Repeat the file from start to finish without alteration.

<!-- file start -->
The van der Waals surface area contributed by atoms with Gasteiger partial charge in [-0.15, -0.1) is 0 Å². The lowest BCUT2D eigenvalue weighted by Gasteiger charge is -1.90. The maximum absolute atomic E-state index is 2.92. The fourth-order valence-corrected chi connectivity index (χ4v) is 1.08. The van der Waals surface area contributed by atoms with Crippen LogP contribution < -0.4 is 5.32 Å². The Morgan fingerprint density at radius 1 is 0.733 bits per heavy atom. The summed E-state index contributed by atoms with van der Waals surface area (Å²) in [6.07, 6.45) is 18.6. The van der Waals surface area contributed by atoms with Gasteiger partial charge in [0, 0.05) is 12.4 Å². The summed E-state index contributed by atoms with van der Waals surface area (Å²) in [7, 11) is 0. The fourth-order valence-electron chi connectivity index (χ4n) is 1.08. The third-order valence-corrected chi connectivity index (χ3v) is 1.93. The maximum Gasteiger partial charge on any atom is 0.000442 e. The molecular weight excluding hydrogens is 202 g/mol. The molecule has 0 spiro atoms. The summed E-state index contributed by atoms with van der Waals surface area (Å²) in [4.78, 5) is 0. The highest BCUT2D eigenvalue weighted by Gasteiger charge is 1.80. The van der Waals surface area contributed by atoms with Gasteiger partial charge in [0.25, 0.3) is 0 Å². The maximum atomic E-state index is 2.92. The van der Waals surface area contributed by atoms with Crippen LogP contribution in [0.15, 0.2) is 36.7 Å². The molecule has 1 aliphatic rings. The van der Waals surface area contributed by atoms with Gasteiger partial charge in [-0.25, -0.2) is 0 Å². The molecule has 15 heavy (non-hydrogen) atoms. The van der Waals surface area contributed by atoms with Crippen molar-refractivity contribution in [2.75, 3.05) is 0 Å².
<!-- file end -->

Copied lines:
The van der Waals surface area contributed by atoms with Gasteiger partial charge in [-0.15, -0.1) is 0 Å². The lowest BCUT2D eigenvalue weighted by Gasteiger charge is -1.90. The maximum absolute atomic E-state index is 2.92. The fourth-order valence-corrected chi connectivity index (χ4v) is 1.08. The van der Waals surface area contributed by atoms with Crippen LogP contribution < -0.4 is 5.32 Å². The Morgan fingerprint density at radius 1 is 0.733 bits per heavy atom. The summed E-state index contributed by atoms with van der Waals surface area (Å²) in [6.07, 6.45) is 18.6. The van der Waals surface area contributed by atoms with Gasteiger partial charge in [0, 0.05) is 12.4 Å². The summed E-state index contributed by atoms with van der Waals surface area (Å²) in [7, 11) is 0. The fourth-order valence-electron chi connectivity index (χ4n) is 1.08. The third-order valence-corrected chi connectivity index (χ3v) is 1.93. The maximum Gasteiger partial charge on any atom is 0.000442 e. The molecular weight excluding hydrogens is 202 g/mol. The molecule has 0 spiro atoms. The summed E-state index contributed by atoms with van der Waals surface area (Å²) in [4.78, 5) is 0. The highest BCUT2D eigenvalue weighted by Gasteiger charge is 1.80. The van der Waals surface area contributed by atoms with Gasteiger partial charge in [0.25, 0.3) is 0 Å². The maximum atomic E-state index is 2.92. The van der Waals surface area contributed by atoms with Crippen LogP contribution in [0.15, 0.2) is 36.7 Å². The molecule has 1 aliphatic rings. The van der Waals surface area contributed by atoms with Gasteiger partial charge in [-0.25, -0.2) is 0 Å². The molecule has 15 heavy (non-hydrogen) atoms. The van der Waals surface area contributed by atoms with Crippen molar-refractivity contribution in [2.75, 3.05) is 0 Å².